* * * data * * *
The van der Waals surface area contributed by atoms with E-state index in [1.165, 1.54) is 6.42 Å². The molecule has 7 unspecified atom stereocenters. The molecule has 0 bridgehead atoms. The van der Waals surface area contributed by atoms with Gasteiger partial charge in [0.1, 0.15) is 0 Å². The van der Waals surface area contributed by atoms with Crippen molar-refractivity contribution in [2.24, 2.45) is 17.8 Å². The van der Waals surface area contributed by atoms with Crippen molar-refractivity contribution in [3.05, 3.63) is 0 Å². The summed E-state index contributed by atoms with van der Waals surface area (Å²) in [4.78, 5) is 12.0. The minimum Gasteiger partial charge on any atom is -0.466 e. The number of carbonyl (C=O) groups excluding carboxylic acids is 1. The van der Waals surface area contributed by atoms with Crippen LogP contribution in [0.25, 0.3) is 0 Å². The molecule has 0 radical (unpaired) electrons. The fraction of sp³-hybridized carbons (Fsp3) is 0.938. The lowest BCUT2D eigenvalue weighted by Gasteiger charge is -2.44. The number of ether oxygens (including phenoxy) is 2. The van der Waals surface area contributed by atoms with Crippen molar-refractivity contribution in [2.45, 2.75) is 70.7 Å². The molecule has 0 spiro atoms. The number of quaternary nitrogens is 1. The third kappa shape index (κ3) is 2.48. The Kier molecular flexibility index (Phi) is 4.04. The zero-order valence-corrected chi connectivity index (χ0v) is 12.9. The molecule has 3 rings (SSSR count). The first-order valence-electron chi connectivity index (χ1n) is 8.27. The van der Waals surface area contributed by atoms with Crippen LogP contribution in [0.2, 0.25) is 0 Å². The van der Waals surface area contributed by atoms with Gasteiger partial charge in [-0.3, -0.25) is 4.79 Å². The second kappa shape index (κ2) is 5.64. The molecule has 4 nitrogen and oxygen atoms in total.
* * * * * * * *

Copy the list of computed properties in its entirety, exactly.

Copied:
The van der Waals surface area contributed by atoms with E-state index in [1.165, 1.54) is 6.42 Å². The molecule has 7 unspecified atom stereocenters. The molecule has 0 bridgehead atoms. The van der Waals surface area contributed by atoms with Gasteiger partial charge in [0.1, 0.15) is 0 Å². The van der Waals surface area contributed by atoms with Crippen molar-refractivity contribution in [2.24, 2.45) is 17.8 Å². The van der Waals surface area contributed by atoms with Crippen molar-refractivity contribution in [3.05, 3.63) is 0 Å². The summed E-state index contributed by atoms with van der Waals surface area (Å²) in [4.78, 5) is 12.0. The minimum Gasteiger partial charge on any atom is -0.466 e. The number of carbonyl (C=O) groups excluding carboxylic acids is 1. The van der Waals surface area contributed by atoms with Crippen LogP contribution in [0.25, 0.3) is 0 Å². The molecule has 0 radical (unpaired) electrons. The fraction of sp³-hybridized carbons (Fsp3) is 0.938. The lowest BCUT2D eigenvalue weighted by Gasteiger charge is -2.44. The number of ether oxygens (including phenoxy) is 2. The van der Waals surface area contributed by atoms with Crippen molar-refractivity contribution in [2.45, 2.75) is 70.7 Å². The molecule has 0 spiro atoms. The number of quaternary nitrogens is 1. The third kappa shape index (κ3) is 2.48. The Kier molecular flexibility index (Phi) is 4.04. The zero-order valence-corrected chi connectivity index (χ0v) is 12.9. The molecule has 3 rings (SSSR count). The first-order valence-electron chi connectivity index (χ1n) is 8.27. The van der Waals surface area contributed by atoms with Crippen LogP contribution in [0.2, 0.25) is 0 Å². The van der Waals surface area contributed by atoms with Gasteiger partial charge in [-0.3, -0.25) is 4.79 Å². The second kappa shape index (κ2) is 5.64. The molecule has 4 nitrogen and oxygen atoms in total.